The girl with dark hair falling down to her waist smiled for her graduation photo, looking a lot like any other student about to graduate from Montana State University.

She and her mom laughed as they tried to figure out which end of the black cap goes in front. Mom secured the mortarboard with bobby pins to keep it from flying away in the breeze.

Then they posed together, touching foreheads. Mom smiled and looked right in her serious girl's eyes and said how very, very proud she was of her daughter.

She may look like any other student about to graduate, but Promethea Olympia Kyrene Pythaitha is only 14 years old.

In two weeks, when she walks up to receive her diploma in mathematics, wearing the gold tassel that means highest honors, she will be the youngest student ever to graduate from MSU.

Her grade point average is 3.83, she said, adding self-critically, "It isn't perfect."

She actually was 13 when she completed her degree on Dec. 17, 2004, according to MSU's registrar's office.

Math professor Warren Esty verified that Promethea will be MSU's youngest graduate - an honor previously held by his own daughter, Norah, who was 17 when she graduated seven years ago.

Graduation is bittersweet for Promethea.

She wants to keep studying and earn four or five more bachelor's degrees. But paying for it is an obstacle. A local family, whom she would not name, generously volunteered to pay her tuition up until graduation. Until she figures out how to get back into class, she feels frustrated and sometimes depressed.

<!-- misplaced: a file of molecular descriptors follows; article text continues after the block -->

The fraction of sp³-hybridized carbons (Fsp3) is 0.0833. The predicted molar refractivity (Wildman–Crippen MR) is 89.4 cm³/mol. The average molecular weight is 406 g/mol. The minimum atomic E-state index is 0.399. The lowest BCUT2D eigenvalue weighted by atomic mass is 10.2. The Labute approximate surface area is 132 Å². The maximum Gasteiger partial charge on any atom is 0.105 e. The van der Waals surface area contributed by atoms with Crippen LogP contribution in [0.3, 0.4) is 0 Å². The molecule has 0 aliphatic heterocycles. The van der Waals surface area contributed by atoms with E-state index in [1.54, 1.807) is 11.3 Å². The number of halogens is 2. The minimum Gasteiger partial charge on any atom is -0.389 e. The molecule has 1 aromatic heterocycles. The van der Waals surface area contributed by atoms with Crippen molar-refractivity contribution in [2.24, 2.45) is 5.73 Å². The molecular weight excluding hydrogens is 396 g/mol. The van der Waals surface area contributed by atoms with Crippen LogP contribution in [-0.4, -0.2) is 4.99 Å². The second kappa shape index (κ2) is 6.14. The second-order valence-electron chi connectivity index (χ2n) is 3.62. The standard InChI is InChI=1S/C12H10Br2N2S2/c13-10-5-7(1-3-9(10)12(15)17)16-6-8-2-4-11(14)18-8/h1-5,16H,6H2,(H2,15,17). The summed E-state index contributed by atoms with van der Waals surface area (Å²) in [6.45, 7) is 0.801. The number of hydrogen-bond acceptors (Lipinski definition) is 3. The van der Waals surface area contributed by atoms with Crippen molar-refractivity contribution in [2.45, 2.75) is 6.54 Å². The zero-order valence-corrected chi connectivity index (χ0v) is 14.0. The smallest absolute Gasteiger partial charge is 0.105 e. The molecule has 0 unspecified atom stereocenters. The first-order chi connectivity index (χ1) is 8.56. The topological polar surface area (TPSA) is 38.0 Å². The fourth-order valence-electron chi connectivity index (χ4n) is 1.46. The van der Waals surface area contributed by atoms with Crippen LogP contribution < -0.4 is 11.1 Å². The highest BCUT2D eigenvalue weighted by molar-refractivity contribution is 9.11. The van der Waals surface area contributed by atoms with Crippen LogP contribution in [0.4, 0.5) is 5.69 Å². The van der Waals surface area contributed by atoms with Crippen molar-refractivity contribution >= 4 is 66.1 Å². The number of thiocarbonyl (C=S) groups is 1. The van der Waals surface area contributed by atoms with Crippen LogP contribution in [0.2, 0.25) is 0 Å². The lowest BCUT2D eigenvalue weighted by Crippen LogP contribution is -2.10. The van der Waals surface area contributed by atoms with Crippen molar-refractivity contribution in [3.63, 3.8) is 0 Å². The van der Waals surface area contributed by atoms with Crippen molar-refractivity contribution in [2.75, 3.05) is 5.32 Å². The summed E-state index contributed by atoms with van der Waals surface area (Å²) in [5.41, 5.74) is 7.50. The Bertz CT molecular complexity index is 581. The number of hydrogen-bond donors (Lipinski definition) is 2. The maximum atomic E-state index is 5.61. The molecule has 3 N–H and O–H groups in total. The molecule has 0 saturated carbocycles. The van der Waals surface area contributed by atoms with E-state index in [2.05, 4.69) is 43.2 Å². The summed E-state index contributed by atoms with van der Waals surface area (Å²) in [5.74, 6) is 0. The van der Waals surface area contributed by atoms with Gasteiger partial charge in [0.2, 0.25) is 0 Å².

"I'm grateful for being given by Montana State University and the people who paid for my education the opportunity to learn," Promethea said in an interview. "But I can't feel well-accomplished, because I have so much to learn, so much to do with my life."

She'd like to study physics, chemistry, biochemistry, electrical engineering, computer science, and then plunge into nano-technology and fuzzy logic.

Every other child in America can go to school for free until they're 18, said her mother, Georgia Smith, 51. Children with disabilities can get a free education - but not Promethea.

"I feel almost discriminated against," she said.

Promethea speaks with a touch of an accent, a mild version of her mother's native Greek accent.

A year ago, Promethea went to court to formally change her name from Jasmine Li Lysistrata to something that better reflected her aspirations and personality. She chose heroic, feminist names from Greek mythology. She picked Pythaitha, which means oracle, she said, because "I kind of think I've got something important to do, like fulfilling an oracle."

She ticks off the world problems she wants to solve - global warming, acid rain, ozone depletion, nuclear pollution, cancer, diabetes, AIDS.

"I want to use all this knowledge," she said, "to do research, to serve humanity."

Smith worked cleaning houses and offices, often the midnight shift, so she could accompany her daughter to all her classes, to keep her safe and support her emotionally.

"She sacrificed everything for me," Promethea said.

It was hard for Promethea, being elementary-school age in an adult world. Some students were supportive, and those she'll never forget. But others ignored her, put her down or refused to work in labs with her.

"'Why don't you go play with your Barbies,'" was one student's taunt. Others told her, "'You don't belong here,' or 'I'm not taking a lab with a baby.'"